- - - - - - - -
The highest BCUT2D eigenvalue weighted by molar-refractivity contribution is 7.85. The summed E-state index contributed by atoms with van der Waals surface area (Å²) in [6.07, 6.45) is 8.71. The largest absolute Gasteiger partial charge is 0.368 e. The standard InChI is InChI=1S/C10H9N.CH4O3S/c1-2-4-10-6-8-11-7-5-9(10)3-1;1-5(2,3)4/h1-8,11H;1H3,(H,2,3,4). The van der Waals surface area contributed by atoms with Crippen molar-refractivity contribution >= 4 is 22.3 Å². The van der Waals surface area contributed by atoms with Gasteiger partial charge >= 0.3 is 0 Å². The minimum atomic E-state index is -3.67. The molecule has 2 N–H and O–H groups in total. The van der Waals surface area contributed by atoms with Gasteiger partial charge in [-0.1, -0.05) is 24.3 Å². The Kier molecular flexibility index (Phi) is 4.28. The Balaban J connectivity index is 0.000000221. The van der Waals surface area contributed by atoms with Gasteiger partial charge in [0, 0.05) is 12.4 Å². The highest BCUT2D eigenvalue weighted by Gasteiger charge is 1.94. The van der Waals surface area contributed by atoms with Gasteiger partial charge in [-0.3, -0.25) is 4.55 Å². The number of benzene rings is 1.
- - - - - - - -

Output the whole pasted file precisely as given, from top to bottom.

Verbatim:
The highest BCUT2D eigenvalue weighted by molar-refractivity contribution is 7.85. The summed E-state index contributed by atoms with van der Waals surface area (Å²) in [6.07, 6.45) is 8.71. The largest absolute Gasteiger partial charge is 0.368 e. The standard InChI is InChI=1S/C10H9N.CH4O3S/c1-2-4-10-6-8-11-7-5-9(10)3-1;1-5(2,3)4/h1-8,11H;1H3,(H,2,3,4). The van der Waals surface area contributed by atoms with Crippen molar-refractivity contribution >= 4 is 22.3 Å². The van der Waals surface area contributed by atoms with Gasteiger partial charge >= 0.3 is 0 Å². The minimum atomic E-state index is -3.67. The molecule has 2 N–H and O–H groups in total. The van der Waals surface area contributed by atoms with Gasteiger partial charge in [-0.1, -0.05) is 24.3 Å². The Kier molecular flexibility index (Phi) is 4.28. The Balaban J connectivity index is 0.000000221. The van der Waals surface area contributed by atoms with Gasteiger partial charge in [0, 0.05) is 12.4 Å². The highest BCUT2D eigenvalue weighted by Gasteiger charge is 1.94. The van der Waals surface area contributed by atoms with Gasteiger partial charge in [-0.3, -0.25) is 4.55 Å². The number of benzene rings is 1.